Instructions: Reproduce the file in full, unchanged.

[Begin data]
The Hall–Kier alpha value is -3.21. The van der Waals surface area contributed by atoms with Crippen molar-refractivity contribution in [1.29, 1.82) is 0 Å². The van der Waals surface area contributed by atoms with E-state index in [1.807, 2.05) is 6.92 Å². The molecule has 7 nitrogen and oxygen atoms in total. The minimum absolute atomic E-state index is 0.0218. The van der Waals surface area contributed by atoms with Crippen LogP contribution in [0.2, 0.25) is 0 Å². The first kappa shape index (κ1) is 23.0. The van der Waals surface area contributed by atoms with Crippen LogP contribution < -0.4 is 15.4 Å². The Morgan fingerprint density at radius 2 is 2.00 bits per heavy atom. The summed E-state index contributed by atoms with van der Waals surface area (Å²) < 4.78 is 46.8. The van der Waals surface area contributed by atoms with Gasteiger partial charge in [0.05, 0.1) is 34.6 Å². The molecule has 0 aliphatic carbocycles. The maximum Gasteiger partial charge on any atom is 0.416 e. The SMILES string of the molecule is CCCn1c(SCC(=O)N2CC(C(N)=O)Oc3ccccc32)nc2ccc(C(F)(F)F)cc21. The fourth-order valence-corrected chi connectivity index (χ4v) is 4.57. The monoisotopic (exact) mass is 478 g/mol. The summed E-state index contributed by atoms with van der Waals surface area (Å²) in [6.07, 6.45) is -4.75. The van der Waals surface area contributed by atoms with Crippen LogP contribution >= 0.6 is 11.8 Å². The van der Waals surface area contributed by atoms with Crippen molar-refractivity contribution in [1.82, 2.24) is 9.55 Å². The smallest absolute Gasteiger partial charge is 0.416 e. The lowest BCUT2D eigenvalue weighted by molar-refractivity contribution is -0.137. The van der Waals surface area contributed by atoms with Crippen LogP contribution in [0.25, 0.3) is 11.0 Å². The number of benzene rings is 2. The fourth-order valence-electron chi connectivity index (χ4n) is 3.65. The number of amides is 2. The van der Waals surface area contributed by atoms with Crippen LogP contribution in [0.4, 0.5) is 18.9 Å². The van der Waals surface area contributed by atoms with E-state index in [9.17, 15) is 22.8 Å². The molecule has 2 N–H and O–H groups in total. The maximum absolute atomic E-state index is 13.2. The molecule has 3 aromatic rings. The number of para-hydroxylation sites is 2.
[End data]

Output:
The Hall–Kier alpha value is -3.21. The van der Waals surface area contributed by atoms with Crippen molar-refractivity contribution in [1.29, 1.82) is 0 Å². The van der Waals surface area contributed by atoms with E-state index in [1.807, 2.05) is 6.92 Å². The molecule has 7 nitrogen and oxygen atoms in total. The minimum absolute atomic E-state index is 0.0218. The van der Waals surface area contributed by atoms with Crippen LogP contribution in [0.2, 0.25) is 0 Å². The first kappa shape index (κ1) is 23.0. The van der Waals surface area contributed by atoms with Crippen LogP contribution < -0.4 is 15.4 Å². The Morgan fingerprint density at radius 2 is 2.00 bits per heavy atom. The summed E-state index contributed by atoms with van der Waals surface area (Å²) < 4.78 is 46.8. The van der Waals surface area contributed by atoms with Gasteiger partial charge in [0.05, 0.1) is 34.6 Å². The molecule has 0 aliphatic carbocycles. The maximum Gasteiger partial charge on any atom is 0.416 e. The SMILES string of the molecule is CCCn1c(SCC(=O)N2CC(C(N)=O)Oc3ccccc32)nc2ccc(C(F)(F)F)cc21. The fourth-order valence-corrected chi connectivity index (χ4v) is 4.57. The monoisotopic (exact) mass is 478 g/mol. The summed E-state index contributed by atoms with van der Waals surface area (Å²) in [6.07, 6.45) is -4.75. The van der Waals surface area contributed by atoms with Crippen LogP contribution >= 0.6 is 11.8 Å². The van der Waals surface area contributed by atoms with Crippen molar-refractivity contribution in [1.82, 2.24) is 9.55 Å². The smallest absolute Gasteiger partial charge is 0.416 e. The lowest BCUT2D eigenvalue weighted by molar-refractivity contribution is -0.137. The van der Waals surface area contributed by atoms with Crippen LogP contribution in [0.25, 0.3) is 11.0 Å². The number of benzene rings is 2. The fourth-order valence-electron chi connectivity index (χ4n) is 3.65. The number of amides is 2. The van der Waals surface area contributed by atoms with Crippen LogP contribution in [0.4, 0.5) is 18.9 Å². The van der Waals surface area contributed by atoms with E-state index in [9.17, 15) is 22.8 Å². The molecule has 2 N–H and O–H groups in total. The maximum absolute atomic E-state index is 13.2. The molecule has 3 aromatic rings. The number of para-hydroxylation sites is 2.